Weka surveys at Kawakawa Bay and Orere Point 2015 

by Ian Southey

Weka counts to monitor the population at Kawakawa Bay have been carried out since 2005 and this year we carried out the 11th count. The three main counts at Kawakawa Bay were on March 28th, April 11th and 18th, with a final count on May 1st to complete five counts that had been missed on the main counts.
Since 2012 we have conducted a single count at Orere Point which was done on April 25th but due to a shortage of people only one count site, rather than usual the two or three, was done on Richardson’s block. Weather was generally good for all counts so the results should be fairly good.

Kawakawa Bay

This year 67 Weka were recorded, 48 positions with 18 pairs (38%) and 31 singles. It should be noted that counts are approximate and there is scope for some underestimation, especially when birds are close, and some for over estimation when birds, far from observers, are not placed accurately.

The numbers have clearly improved since 2014 when 42 Weka called from 35 positions and only in 7 of these did they call as pairs (20%). This is a 150% increase in numbers overall and, more importantly, two and a half times as many pairs were present. Interestingly several observers recorded apparently single females calling which suggests that the number of pairs, and hence the potential productivity of the population could increase still further before the next breeding season.

There is a wide scatter both pairs and singles throughout the core block but there is clearly a higher density of birds in the same places more birds were recorded in 2014, especially between Te Papa Road and Tuturau Bay. Within about 500m of the coast there were 10 pairs and 9 single birds recorded in this stretch. Weka numbers remain low behind Tawhitokino Beach but have picked up a little to the south.

Orere Point

Weka numbers at Orere Point (6) were similar to the previous count in 2014 (5) but included two pairs this time rather than none in 2014 so this can be regarded as an improvement too.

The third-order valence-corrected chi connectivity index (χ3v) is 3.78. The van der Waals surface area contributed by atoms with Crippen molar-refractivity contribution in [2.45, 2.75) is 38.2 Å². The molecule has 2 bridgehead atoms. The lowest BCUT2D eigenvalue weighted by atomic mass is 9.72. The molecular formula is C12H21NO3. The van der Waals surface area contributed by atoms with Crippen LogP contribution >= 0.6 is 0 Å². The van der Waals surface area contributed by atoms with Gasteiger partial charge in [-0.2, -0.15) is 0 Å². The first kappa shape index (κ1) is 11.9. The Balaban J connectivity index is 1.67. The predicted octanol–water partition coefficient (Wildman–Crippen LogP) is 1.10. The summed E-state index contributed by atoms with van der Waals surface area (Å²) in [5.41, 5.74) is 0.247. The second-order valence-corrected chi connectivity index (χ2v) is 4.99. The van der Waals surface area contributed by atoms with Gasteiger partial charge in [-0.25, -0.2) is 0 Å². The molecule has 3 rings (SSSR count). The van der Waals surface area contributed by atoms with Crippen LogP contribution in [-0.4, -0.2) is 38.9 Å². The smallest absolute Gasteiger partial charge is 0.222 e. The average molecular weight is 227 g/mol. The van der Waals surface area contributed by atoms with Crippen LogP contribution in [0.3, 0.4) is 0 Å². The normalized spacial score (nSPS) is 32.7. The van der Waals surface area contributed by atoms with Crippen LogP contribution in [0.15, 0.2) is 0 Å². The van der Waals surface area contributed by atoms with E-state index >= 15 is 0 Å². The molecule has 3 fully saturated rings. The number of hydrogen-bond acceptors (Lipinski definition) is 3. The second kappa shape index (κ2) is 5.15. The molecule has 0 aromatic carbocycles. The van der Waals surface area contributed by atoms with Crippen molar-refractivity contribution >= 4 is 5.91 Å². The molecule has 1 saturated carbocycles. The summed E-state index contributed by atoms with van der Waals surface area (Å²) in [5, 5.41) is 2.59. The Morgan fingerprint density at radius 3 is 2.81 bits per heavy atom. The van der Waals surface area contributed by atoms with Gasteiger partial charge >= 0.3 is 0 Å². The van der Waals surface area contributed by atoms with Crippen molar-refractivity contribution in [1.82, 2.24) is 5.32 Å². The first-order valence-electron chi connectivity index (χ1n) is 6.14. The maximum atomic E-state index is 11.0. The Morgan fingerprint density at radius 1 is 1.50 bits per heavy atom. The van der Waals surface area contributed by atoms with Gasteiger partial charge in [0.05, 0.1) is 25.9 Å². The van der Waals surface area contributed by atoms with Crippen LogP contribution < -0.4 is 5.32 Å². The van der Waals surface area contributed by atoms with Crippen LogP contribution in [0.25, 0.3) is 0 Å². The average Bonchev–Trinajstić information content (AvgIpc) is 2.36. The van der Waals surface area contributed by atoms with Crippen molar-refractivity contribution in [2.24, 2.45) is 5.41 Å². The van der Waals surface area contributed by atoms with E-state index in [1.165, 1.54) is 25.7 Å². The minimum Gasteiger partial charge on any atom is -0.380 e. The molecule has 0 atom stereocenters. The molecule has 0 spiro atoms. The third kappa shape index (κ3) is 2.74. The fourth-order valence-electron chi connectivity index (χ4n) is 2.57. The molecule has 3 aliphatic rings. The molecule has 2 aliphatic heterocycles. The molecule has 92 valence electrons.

After two years of drought Weka numbers at Kawakawa Bay fell from a high of about 130 birds recorded between 2010 and 2012 to just 42 in 2014. Fortunately the early prediction of a drought in 2015 proved inaccurate and although January was particularly parched rain began to fall during February and increased through the autumn. This seems to have helped the Weka at Kawakawa Bay survive so that numbers (67 birds) have increased to about the levels we saw in 2007, the third year of counting, rather than becoming perilously low as we had expected.

During the period we have counted Weka they have expanded to Orere Point where there now appears to be a small, perhaps stable, nucleus of birds in the town with some in the hinterland between there and Kawakawa Bay. These birds may have increased too but with fewer counts and fewer birds recorded it is harder to be sure. Like the population at Kawakawa Bay there seems to be more birds, and perhaps more pairs close to the coast, and especially near the houses, while the numbers of backcountry birds have fluctuated much more. These hill country birds may in fact be the edge of the Kawakawa Bay population as there is not always a clear connection to the Orere Point birds.

At present we have a situation where Weka seem to do best close to people although the extent of bush adjacent to the houses may also be important. At present it does not seem to be a coastal effect as there are many fewer Weka along Tawhitokino Beach where they have been quite common in the past but numbers fell dramatically and they do not seem to have increased yet. This shouldn’t be regarded as a definitive conclusion as the areas are small and the count methods are crude. These are the places where the bulk of the Weka population survived during the drought, where recovery is most advanced and the dispersing juveniles will presumably bolster the hill country birds and aid further recovery.


I am grateful to all of the people who turned up to help, especially the experienced ones who now seem to know what they are doing. It is hoped that the people who came for the first time will return as experienced counters next season as we still have trouble completing the workload.

The following people have helped with the counts this year. Joyce Frost, Ian Southey, John and Rosemary Cotman, Janie and Kevin Vaughan, Gillian Vaughan, Linda and Noel Knight, Barbara and Helen Kay, Trish and Graeme Simmonds, John Oates, Phil and Nova Coory, Gerry Romley, Warren Turnwald, Ans Bloem, Ralph and Miranda Davidson, Tony Beauchamp, Mags Ramsay, Nathan Cox, Tony Habraken, Haylee Wilde, Denise Moyle, Ruth Matheson, TaymarieYorston and Michelle Hollings.

Our local hosts deserve thanks for dealing with the logistics, and particularly Rosemary and Trish for hosting the debriefs. We are especially grateful to the landowners who allowed us access to count on their land.